Ran across one of my favorite little pieces of writing the other day: Sixty Men from Ur by Mark Sumner. It's about how short recorded human history really is. The piece starts out by asking you to imagine if you view the history of life as the Empire State Building, all of human history is a dime on top.
Arthur M. Schlesinger, Jr., one the United States' great historians, is less than two lifetimes removed from a world where the United States did not exist. Through Mr. Schlesinger, you're no more than three away yourself. That's how short the history of our nation really is.
Not impressed? It's only two more life spans to William Shakespeare. Two more beyond that, and the only Europeans to see America are those who sailed from Greenland. You're ten lifetimes from the occupation of Damietta during the fifth crusade. Twenty from the founding of Great Zimbabwe and the Visigoth sack of Rome. Make it forty, and Theseus, king of Athens, is held captive on Crete by King Minos, the Olmecs are building the first cities in Mexico, and the New Kingdom collapses in Egypt.
Sixty life times ago, a man named Abram left Ur of the Chaldees and took his family into Canaan. Abram is claimed as the founder of three great religions. A few lifetimes before that, and you've come out the bottom of that dime. You're that close to it.
I was recently listening to a lecture by Kevin Kelly where he introduces the concept of touch generations, the idea of a list of people based on when one person died and when the next was born: one person is in the next touch generation of someone else if they were born when the other person died. So Galileo and Newton, while unrelated, are in successive touch generations because Newton was born the year that Galileo died. Essentially, it's a way of connecting lifetimes across the years.
In this series of illustrations created for a British TV show, historical figures are depicted as they might look today. Shakespeare becomes a Williamsburg hipster, Henry VIII is Richard Branson-esque, and Elizabeth I is a cross between Tina Brown and Tilda Swinton.
Professors of Shakespeare -- and I was one once upon a time -- are blissfully unaware of the impending disaster that this film means for their professional lives. Thanks to "Anonymous," undergraduates will be confidently asserting that Shakespeare wasn't Shakespeare for the next 10 years at least, and profs will have to waste countless hours explaining the obvious. "Anonymous" subscribes to the Oxfordian theory of authorship, the contention that Edward de Vere, the 17th earl of Oxford, wrote Shakespeare's plays. Among Shakespeare scholars, the idea has roughly the same currency as the faked moon landing does among astronauts.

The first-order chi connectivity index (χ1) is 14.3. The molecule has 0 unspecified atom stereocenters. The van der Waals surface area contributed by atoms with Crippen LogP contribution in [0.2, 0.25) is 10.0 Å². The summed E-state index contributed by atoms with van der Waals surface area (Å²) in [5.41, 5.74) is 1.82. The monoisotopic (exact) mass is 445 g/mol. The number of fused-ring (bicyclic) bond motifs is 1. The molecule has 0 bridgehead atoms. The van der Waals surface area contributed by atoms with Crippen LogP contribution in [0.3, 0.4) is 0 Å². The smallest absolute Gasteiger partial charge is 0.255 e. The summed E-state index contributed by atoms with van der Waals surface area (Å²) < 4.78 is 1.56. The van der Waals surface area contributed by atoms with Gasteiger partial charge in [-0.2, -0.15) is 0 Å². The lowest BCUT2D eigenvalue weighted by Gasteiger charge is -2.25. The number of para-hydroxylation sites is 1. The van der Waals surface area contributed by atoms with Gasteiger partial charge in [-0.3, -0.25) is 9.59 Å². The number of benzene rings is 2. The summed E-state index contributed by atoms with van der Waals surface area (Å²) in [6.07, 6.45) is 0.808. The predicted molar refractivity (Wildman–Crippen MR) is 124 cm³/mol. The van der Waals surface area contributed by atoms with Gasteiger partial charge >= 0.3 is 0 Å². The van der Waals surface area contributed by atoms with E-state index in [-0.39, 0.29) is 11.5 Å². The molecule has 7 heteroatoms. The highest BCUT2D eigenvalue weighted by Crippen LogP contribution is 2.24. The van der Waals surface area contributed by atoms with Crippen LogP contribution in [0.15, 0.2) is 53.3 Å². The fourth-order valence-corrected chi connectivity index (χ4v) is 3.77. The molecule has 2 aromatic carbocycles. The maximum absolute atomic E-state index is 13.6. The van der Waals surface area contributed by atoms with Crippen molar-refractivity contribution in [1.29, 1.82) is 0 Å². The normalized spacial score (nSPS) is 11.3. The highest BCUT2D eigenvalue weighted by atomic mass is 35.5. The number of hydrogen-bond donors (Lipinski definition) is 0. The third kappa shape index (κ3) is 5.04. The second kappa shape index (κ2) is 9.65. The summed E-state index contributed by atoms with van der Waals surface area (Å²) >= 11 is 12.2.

"American audiences will hear an accent and style surprisingly like their own in its informality and strong r-colored vowels," Meier said. "The original pronunciation performance strongly contrasts with the notions of precise and polished delivery created by John Gielgud, Laurence Olivier and their colleagues from the 20th century British theater."
Meier said audiences will hear word play and rhymes that "haven't worked for several hundred years (love/prove, eyes/qualities, etc.) magically restored, as Bottom, Puck and company wind the language clock back to 1595."
"The audience will hear rough and surprisingly vernacular diction, they will hear echoes of Irish, New England and Cockney that survive to this day as 'dialect fossils.' And they will be delighted by how very understandable the language is, despite the intervening centuries."
This means that in addition the 31,534 words that Shakespeare knew and used, there were approximately 35,000 words that he knew but didn't use. Thus, we can estimate that Shakespeare knew approximately 66,534 words.
According to one estimate, the average speaker of English knows between 10,000-20,000 words.
It was of consequence, I should think; verily, it tied the room together, gather'd its qualities as the sweet lovers' spring grass doth the morning dew or the rough scythe the first of autumn harvests. It sat between the four sides of the room, making substance of a square, respecting each wall in equal harmony, in geometer's cap; a great reckoning in a little room. Verily, it transform'd the room from the space between four walls presented, to the harbour of a man's monarchy.
Yep, it's the entire screenplay. The Knave abideth, indeed. (thx, conor)
He added: "What we thought were the first plays by Shakespeare appeared anonymously in the early 1590s. It is inconceivable, however, that his first plays were the massive trilogy of Henry VI. Writers develop over time from simpler beginnings."
For many people he is the round-headed bald man seen on the First Folio of his collected works but evidence was presented yesterday arguing that we should rethink this. Instead we should visualise Shakespeare as a rosy-cheeked, long-nosed man who was something of a looker.
The portrait appear to be in good condition and Shakespeare looks a lot like Joseph Fiennes, who played the Bard in Shakespeare in Love.
Which of the following works would you choose to be lost, if only three could be saved: Michelangelo's Pieta, Shakespeare's Hamlet, Mozart's Don Giovanni, or Einstein's 1905 paper on relativity? Not so sure I agree with the conclusion here...surely Einstein's paper stands as a work unto itself, apart from the discovery it contains. Plus, maybe someone else (or a group of someone elses) wouldn't have given us relativity as elegantly and usefully as Einstein did. (via 3qd)
How would Shakespeare do in Hollywood today? He'd be raking in the dough on royalties, but because most of his stories were based on previous work, he might not have been able to write them in the first place without being sued for copyright infringement.